Food For Thought: Use Your Imagination
Losing a teacher and the meaning of the craft
One of the saddest things to hear is the loss of someone who taught you something important.
This past weekend I learned about the passing of Armando Baisas. Chef Armando was the person I called “Chef 6” in my blog about studies at Le Cordon Bleu Ottawa and while he retired from the school a while ago his passing is deeply noted by our community and his students. There was no one quite like Chef Armando.
Chef Armando was rarely a teacher in my classroom, but he was a huge presence in the school. He had the presence of someone who could do things that no one else could even dream of and inspired us to remember that this wasn’t only a journeyman task but an art. He reminded us that we were artists, and did so in the most gentle way.
His dear wife Hermie worked at the school too and always made us feel like we were her kids. She washed pots and pans at the school and did it with such good cheer.
He’s gone too soon. Let all of us, his students, remember that we have more people to inspire. Let us be inspired by the craft and its possibilities. Below is the story I posted on my school days blog about a workshop with Chef Armando.
RIP Chef. We miss you already.
The Point of Nori-Turn
Today was lesson 19 of 19 - the last demonstration and practical of the Superior term. Time for a little more fun, in this case with sushi and vegetable carving.
Sushi? At Le Cordon Bleu? Indeed! We are fortunate to have among the Chefs at LCB a master of sushi, so why not, eh? For our purposes today, I’m calling him Chef 6. Chef 6 is generally known at the school as the master of the production kitchen. While much of his work involves making sure the school is properly stocked for our classes and managing the folks making the daily staff meals, he steps out of that job to teach classes in sushi, vegetable carving, ice carving, and on more than a few occasions to create amazing sculptures for special events.
Just last week I was messing around in the production kitchen with one of the staff trying to iron out the details for my Black Box exam, and I had the privilege of watching him prepare some sculptures for the school open house that weekend, part of the Ottawa “Doors Open” event.
“So Chef, after the class next week I’ll be able to carve just like you?”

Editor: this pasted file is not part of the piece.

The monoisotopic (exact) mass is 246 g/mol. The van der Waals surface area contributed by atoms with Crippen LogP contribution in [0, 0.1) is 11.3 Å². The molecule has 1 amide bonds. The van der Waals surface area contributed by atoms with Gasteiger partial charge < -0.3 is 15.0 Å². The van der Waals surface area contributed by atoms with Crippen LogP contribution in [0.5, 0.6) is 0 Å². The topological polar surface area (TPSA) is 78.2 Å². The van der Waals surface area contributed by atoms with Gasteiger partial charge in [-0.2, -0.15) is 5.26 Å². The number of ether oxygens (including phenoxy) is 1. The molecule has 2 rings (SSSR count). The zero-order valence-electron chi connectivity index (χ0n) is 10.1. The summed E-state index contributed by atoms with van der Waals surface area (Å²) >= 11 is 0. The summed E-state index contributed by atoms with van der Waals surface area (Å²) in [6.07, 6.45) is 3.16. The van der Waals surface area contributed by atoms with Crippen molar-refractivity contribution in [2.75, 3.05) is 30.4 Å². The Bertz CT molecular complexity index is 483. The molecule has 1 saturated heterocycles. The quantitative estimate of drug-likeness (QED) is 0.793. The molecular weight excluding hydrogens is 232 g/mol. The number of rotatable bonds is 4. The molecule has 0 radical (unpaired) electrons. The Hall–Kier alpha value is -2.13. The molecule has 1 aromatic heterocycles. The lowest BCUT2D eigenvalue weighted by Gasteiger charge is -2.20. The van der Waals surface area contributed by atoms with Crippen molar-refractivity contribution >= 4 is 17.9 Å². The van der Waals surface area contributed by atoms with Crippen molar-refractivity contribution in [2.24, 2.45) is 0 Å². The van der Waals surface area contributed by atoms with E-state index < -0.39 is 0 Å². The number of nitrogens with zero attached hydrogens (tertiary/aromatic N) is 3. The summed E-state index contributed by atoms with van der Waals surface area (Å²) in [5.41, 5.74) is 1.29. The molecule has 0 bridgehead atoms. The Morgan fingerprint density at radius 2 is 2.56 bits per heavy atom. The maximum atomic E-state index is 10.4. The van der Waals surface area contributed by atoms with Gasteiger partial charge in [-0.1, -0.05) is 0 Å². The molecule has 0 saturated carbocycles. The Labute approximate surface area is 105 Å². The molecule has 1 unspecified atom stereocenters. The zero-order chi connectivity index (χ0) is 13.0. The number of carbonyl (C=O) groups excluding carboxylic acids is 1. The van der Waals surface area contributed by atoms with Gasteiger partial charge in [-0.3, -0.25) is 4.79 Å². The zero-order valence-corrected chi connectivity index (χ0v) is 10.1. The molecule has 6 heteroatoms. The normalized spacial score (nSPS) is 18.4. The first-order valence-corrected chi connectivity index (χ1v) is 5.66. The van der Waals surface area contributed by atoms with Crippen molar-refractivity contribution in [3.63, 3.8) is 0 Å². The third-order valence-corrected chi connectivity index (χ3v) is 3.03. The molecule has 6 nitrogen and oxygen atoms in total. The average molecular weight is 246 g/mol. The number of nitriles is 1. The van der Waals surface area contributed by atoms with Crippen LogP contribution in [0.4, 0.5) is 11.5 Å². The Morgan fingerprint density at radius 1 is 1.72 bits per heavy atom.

When I spent some time in Thailand a few years ago I took a short class in fruit and vegetable carving. It was a one-on-one thing and, I must admit, I was kind of all thumbs at it, even with lots of help. But it’s a beautiful art, one that I wish I had more time to study, so I’ve been looking forward to his class all term. I even went to the expense of picking up a carving tools kit last weekend and proceeded to stab myself several times trying to practice at home. Some interesting new wounds, but no greater insight.
So bright and early this morning our class enjoyed a demonstration of rolling maki-sushi and carving. Chef 6 is clearly a master and makes it look easy. I mean, this is what he came up with in about three hours. Nice lunch, eh?
I took notes and made little diagrams to help me in the afternoon practical, but I have to admit I gave up when it came to the turnip swan. Clearly a hands-on only thing… pointless to try to describe it.
The practical class itself was a lot of fun. No pressure, and lots of time to make mistakes. My partner and I actually came up with a pretty decent little sculpture in a little over two hours. I think a little of my previous knowledge came in a bit handy, and Chef 6’s techniques were a LOT easier than what I had learned before. And I only punctured my thumb once!
But now that this class is over, we have just one more workshop, then a few days to practice and study for our final exam. I submitted my recipes last week right before the deadline, and as of now have tested most of the components/techniques at least once. I’ll certainly be making them several times more, and will do at least one “stopwatch” practice before the exam next Tuesday afternoon.
And, true to my usual form, the pre-exam stress is kicking in, only much earlier this time. The crazy dreams have started too – last night a weird, disjointed thing about one of the Chefs teaching me to ski on an icy hill (I do know how to ski, but in the dream it seems I had forgotten) and somehow ending up with a basket on exam day that contained none of my requested ingredients.